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Home>Levelset Community>Legal Help>Hi I am in Texas and I’m wondering what action I should take so here’s the situation I’ve got multiple invoices that need to be sent from 2 years ago some are already sent and were never paid I’m in the process of writing them all up to send to the clients I was subcontracted to get more money back from the insurance adjusters for different things I am wondering the legality surrounding liens if they decide not to pay the invoices again?

Hi I am in Texas and I’m wondering what action I should take so here’s the situation I’ve got multiple invoices that need to be sent from 2 years ago some are already sent and were never paid I’m in the process of writing them all up to send to the clients I was subcontracted to get more money back from the insurance adjusters for different things I am wondering the legality surrounding liens if they decide not to pay the invoices again?

TexasRecovery OptionsRight to Lien

I’ve got about $60000 in unpaid invoices that need to be sent or already have been sent as a subcontractor for different contracting companies in return I would receive %15 of the net profit from the readjusted insurance payout after fixing certain things on the original RCV and working something out with the insurance company it’s been 2 years since the work was completed and not a single dime has been paid back I’m wondering if I can still send the i voices then wait and send liens if needed ?

1 reply

Mar 6, 2019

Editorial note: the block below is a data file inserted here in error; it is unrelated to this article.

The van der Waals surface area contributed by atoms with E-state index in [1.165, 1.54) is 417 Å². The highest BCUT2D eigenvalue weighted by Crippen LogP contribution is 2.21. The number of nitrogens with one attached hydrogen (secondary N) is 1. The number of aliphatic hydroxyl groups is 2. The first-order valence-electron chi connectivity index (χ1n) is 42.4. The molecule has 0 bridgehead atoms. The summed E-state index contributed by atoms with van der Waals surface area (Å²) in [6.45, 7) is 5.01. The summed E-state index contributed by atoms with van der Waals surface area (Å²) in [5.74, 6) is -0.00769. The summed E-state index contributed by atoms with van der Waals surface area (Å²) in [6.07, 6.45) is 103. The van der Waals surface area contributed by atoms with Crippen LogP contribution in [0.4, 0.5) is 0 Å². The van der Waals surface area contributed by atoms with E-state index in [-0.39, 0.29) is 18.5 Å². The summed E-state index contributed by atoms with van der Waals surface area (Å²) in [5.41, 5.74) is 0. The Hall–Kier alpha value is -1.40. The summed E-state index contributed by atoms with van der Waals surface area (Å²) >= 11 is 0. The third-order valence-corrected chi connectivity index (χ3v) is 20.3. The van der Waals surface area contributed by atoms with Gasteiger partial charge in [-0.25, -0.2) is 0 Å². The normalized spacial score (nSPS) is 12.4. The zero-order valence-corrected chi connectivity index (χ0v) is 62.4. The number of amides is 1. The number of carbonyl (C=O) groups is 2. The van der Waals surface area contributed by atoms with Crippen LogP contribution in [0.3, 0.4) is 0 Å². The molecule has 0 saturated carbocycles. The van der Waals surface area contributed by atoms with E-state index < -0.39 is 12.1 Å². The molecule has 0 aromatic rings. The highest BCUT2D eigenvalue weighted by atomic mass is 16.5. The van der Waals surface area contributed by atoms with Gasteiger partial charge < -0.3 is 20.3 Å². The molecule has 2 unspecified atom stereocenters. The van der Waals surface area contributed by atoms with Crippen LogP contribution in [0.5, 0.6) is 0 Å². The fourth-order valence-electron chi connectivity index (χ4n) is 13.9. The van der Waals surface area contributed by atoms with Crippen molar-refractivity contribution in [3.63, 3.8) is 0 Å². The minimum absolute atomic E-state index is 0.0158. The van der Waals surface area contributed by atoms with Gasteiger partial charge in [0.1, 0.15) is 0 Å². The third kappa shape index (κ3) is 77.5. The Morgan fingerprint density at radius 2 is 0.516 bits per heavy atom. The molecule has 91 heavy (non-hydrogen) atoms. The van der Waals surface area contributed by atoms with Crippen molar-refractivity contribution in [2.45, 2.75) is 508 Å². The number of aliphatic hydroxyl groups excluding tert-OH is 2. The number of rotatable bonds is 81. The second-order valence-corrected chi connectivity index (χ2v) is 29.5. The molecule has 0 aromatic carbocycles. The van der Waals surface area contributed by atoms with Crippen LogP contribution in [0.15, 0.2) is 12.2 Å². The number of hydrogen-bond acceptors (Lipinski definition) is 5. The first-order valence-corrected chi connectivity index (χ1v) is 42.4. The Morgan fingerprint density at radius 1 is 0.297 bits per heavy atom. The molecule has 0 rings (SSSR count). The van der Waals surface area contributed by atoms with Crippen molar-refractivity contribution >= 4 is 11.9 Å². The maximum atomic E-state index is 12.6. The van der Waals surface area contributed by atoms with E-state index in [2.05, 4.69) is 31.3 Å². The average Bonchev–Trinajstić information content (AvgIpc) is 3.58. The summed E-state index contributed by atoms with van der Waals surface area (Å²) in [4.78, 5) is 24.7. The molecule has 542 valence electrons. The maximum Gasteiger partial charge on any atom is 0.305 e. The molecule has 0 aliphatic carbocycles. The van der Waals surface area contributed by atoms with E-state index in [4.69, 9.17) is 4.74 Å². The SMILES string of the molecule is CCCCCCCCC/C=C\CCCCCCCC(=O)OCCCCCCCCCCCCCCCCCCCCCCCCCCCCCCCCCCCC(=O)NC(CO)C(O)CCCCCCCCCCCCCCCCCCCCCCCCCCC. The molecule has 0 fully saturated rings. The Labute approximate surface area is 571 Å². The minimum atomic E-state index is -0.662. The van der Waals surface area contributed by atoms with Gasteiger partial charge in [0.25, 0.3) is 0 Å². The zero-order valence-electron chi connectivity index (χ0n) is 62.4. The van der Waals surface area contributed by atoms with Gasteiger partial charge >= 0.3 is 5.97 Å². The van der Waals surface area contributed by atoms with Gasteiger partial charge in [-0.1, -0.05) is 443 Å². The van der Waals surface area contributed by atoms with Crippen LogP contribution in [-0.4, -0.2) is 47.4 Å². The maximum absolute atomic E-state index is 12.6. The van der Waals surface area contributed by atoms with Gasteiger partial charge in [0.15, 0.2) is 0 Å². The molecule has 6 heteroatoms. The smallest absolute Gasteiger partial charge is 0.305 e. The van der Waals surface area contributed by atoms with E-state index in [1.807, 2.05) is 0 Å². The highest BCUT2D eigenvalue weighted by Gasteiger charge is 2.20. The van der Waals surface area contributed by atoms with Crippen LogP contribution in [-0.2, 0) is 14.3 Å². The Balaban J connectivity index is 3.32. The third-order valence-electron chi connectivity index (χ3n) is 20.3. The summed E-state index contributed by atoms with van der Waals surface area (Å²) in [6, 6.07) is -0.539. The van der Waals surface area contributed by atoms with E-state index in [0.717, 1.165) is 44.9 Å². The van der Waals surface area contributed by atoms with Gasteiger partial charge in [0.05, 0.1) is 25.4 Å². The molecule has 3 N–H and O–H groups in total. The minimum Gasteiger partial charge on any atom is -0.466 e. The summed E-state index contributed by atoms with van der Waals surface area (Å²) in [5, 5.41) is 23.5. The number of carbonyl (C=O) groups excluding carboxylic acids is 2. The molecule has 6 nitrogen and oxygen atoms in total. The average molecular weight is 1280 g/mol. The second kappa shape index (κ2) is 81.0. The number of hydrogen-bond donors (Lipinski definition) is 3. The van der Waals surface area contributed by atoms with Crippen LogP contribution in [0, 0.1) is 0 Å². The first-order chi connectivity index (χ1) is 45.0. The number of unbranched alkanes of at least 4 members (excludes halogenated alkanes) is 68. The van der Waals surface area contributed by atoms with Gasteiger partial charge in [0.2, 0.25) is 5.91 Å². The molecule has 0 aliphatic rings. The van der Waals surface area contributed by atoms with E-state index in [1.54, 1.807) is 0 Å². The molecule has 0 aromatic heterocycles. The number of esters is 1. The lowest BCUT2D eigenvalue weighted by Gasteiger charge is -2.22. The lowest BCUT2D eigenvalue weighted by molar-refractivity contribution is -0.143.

I'm sorry to hear about that. While I'm not able to give you advice on how you should proceed, I can provide some information that should be relevant and helpful for making that decision yourself. Of course, for legal advice on what options might be available, you can always consult a local construction attorney. Let's look at (1) the deadline to file a Texas mechanics lien (as well as the process for doing so); and (2) some options outside of the mechanics lien process that can help to recover payment. First - the TX lien deadline. In Texas, a mechanics lien claimant has a set amount of time to file their mechanics lien. After that deadline passes, a valid and enforceable lien can no longer be filed. In TX, the deadline is a few months beyond the time when the claimant last furnished labor or materials. For more information on this deadline and for more information on the process for filing a TX lien, these resources should be helpful: (1) Texas Lien & Notice FAQs; and (2) How to File a Texas Mechanics Lien. Recall, of course, that there are ways outside of the mechanics lien process to obtain payment. For one, the mere warning or threat of lien can compel payment. Mechanics liens are a powerful tool, so notifying a nonpaying customer, the GC, and the owner that a lien will be filed if payment isn't made can often work to resolve a payment issue - even where the claimant can't or won't file a lien claim going forward. zlien discusses that idea here: What is a Notice of Intent to Lien? Beyond that, there are still a number of other potential options. Threating to take legal action (based on theories like breach of contract, unjust enrichment, or even under the Texas prompt payment laws) will often get the ball rolling on payment talks. Further, actually taking that legal action may make sense, too. But, for clarity on exactly what options are available and what methods of recovery will be the most fruitful, it'd be wise to consult a local construction attorney - they'll be able to review all documentation and other circumstances and determine how best to proceed.
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